The Genius of Ramon Casas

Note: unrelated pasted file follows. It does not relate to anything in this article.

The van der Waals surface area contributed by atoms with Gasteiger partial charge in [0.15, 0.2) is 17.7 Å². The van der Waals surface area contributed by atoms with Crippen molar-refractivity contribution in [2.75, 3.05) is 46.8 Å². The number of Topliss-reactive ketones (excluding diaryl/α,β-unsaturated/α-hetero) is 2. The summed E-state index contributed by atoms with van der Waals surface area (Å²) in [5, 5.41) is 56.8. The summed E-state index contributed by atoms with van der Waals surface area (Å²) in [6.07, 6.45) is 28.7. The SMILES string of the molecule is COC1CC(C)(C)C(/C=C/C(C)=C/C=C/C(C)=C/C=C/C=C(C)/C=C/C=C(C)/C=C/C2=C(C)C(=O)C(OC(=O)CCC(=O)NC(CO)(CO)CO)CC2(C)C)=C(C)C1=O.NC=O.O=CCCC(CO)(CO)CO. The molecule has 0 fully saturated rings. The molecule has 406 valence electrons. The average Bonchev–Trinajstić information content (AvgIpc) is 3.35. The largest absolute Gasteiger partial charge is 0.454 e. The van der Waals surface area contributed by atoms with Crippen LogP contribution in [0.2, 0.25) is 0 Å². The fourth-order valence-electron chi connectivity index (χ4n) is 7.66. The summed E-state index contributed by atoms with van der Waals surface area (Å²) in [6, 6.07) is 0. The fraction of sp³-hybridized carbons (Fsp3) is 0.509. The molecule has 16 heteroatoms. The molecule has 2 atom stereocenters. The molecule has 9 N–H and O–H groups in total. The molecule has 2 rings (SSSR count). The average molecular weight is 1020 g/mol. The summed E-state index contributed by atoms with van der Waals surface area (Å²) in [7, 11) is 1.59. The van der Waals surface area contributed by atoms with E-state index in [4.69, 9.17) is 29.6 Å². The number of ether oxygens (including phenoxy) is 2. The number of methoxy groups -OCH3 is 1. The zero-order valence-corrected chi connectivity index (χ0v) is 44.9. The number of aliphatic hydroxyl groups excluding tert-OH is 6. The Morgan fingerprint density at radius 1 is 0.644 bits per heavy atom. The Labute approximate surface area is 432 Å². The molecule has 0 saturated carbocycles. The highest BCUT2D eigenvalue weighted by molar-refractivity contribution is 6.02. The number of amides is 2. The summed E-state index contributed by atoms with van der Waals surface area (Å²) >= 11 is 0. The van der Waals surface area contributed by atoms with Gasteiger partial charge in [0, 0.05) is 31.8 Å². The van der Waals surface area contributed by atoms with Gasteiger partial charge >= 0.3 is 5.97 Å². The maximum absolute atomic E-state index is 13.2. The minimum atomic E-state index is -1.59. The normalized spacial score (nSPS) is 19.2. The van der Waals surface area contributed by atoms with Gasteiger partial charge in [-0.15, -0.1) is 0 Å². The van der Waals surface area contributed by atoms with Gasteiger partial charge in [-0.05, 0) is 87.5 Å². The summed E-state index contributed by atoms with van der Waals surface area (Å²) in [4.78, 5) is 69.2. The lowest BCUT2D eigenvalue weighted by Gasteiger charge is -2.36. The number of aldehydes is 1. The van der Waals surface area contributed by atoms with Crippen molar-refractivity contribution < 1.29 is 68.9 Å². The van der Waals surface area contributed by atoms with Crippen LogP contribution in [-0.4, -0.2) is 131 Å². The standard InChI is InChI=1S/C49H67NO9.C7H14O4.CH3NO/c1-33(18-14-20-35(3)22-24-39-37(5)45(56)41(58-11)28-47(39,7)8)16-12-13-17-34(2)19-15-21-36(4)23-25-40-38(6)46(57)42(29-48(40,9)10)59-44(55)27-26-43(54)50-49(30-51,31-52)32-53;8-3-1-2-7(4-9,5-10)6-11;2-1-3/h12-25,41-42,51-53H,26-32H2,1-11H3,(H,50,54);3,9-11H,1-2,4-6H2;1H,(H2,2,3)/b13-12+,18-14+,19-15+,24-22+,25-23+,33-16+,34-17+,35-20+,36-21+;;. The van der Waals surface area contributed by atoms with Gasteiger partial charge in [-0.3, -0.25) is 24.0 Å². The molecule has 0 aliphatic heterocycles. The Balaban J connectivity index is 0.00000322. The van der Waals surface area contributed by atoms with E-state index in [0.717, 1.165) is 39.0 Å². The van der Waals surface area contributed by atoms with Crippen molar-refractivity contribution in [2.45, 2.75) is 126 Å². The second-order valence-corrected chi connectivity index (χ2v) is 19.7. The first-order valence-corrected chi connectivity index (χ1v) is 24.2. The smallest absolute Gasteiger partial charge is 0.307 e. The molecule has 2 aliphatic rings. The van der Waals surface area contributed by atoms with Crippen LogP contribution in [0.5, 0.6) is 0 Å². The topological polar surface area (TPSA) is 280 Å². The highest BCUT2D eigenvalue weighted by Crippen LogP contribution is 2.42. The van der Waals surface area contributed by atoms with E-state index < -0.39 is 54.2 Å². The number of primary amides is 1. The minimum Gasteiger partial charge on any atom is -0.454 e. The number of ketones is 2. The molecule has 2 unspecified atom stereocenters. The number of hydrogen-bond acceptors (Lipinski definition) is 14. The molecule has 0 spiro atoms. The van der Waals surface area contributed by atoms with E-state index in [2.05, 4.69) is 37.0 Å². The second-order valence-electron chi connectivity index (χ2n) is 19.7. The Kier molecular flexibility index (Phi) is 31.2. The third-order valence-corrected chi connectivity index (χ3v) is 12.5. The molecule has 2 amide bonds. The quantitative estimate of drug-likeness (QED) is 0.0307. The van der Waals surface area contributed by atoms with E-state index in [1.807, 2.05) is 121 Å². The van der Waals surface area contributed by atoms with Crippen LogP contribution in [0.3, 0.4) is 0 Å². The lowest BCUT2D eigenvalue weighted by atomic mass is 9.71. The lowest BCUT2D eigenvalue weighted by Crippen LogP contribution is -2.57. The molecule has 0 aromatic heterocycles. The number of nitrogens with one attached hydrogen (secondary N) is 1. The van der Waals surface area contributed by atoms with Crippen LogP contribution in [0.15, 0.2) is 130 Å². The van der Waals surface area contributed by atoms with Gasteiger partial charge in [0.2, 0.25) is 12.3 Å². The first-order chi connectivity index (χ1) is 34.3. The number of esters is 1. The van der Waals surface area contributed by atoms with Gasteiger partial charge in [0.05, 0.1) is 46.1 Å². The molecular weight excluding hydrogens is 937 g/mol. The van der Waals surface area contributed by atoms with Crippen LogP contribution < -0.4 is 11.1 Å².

Open Air Interior, 1892 Born on January 4, 1866 in Barcelona, Ramon Casas i Carbó was a Spanish portrait painter and graphic designer. He was a contemporary of Santiago Rusiñol , both founders of the Spanish art movement modernisme . Where Santiago painted pensive interiors and moody landscapes, Casas focused more on the portrait and figure with a penchant for costume and posture. His palette often consists of more muted tones with vibrant color accents. Casas enjoyed a lengthy and prominent career throughout Europe and South America where he often exhibited in shows with his friend Rusiñol. In Open Air Interior above, Casas encapsulates a quiet moment outdoors during tea time. I love these kind of paintings for their calm visual intensity. The way that man sits in his chair, lost in thought while his wife carefully stirs her tea...this is the kind of mindfulness in the subjects that makes us, the viewer, envision ourselves in this scene. Casas paints the far wall of the house